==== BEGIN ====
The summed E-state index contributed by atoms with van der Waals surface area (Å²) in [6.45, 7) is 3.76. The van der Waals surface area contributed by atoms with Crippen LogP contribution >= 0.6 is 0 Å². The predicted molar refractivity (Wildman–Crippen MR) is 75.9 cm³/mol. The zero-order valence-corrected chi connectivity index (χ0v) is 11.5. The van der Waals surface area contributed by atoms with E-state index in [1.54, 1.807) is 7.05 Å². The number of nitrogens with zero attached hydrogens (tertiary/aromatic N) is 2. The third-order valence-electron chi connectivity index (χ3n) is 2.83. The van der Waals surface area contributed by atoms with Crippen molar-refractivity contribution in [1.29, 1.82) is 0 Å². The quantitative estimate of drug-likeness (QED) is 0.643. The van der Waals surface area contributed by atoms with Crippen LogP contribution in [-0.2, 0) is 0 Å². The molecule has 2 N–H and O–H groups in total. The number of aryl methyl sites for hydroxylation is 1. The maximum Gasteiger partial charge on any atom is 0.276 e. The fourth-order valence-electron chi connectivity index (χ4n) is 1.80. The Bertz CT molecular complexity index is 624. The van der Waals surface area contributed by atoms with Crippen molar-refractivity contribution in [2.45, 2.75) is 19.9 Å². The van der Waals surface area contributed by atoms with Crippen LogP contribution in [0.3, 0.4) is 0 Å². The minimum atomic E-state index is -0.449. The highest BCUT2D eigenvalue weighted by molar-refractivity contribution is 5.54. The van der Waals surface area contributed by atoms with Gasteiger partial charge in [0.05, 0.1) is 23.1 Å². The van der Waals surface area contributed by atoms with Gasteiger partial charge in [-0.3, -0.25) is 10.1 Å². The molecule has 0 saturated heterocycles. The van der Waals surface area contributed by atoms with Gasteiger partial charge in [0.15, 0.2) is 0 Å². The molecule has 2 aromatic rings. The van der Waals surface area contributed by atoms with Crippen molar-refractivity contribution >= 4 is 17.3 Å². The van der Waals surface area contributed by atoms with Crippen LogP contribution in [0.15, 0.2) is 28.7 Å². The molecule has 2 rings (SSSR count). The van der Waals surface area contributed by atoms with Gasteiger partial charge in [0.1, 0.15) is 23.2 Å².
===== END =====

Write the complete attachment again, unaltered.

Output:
The summed E-state index contributed by atoms with van der Waals surface area (Å²) in [6.45, 7) is 3.76. The van der Waals surface area contributed by atoms with Crippen LogP contribution >= 0.6 is 0 Å². The predicted molar refractivity (Wildman–Crippen MR) is 75.9 cm³/mol. The zero-order valence-corrected chi connectivity index (χ0v) is 11.5. The van der Waals surface area contributed by atoms with E-state index in [1.54, 1.807) is 7.05 Å². The number of nitrogens with zero attached hydrogens (tertiary/aromatic N) is 2. The third-order valence-electron chi connectivity index (χ3n) is 2.83. The van der Waals surface area contributed by atoms with Crippen molar-refractivity contribution in [1.29, 1.82) is 0 Å². The quantitative estimate of drug-likeness (QED) is 0.643. The van der Waals surface area contributed by atoms with Crippen LogP contribution in [-0.2, 0) is 0 Å². The molecule has 2 N–H and O–H groups in total. The number of aryl methyl sites for hydroxylation is 1. The maximum Gasteiger partial charge on any atom is 0.276 e. The fourth-order valence-electron chi connectivity index (χ4n) is 1.80. The Bertz CT molecular complexity index is 624. The van der Waals surface area contributed by atoms with Crippen molar-refractivity contribution in [2.45, 2.75) is 19.9 Å². The van der Waals surface area contributed by atoms with Crippen LogP contribution in [0.3, 0.4) is 0 Å². The minimum atomic E-state index is -0.449. The highest BCUT2D eigenvalue weighted by molar-refractivity contribution is 5.54. The van der Waals surface area contributed by atoms with Gasteiger partial charge in [0.05, 0.1) is 23.1 Å². The van der Waals surface area contributed by atoms with Gasteiger partial charge in [-0.3, -0.25) is 10.1 Å². The molecule has 0 saturated heterocycles. The van der Waals surface area contributed by atoms with Gasteiger partial charge in [0.15, 0.2) is 0 Å². The molecule has 2 aromatic rings. The van der Waals surface area contributed by atoms with Crippen molar-refractivity contribution >= 4 is 17.3 Å². The van der Waals surface area contributed by atoms with Crippen LogP contribution in [0.15, 0.2) is 28.7 Å². The molecule has 2 rings (SSSR count). The van der Waals surface area contributed by atoms with Gasteiger partial charge in [0.1, 0.15) is 23.2 Å².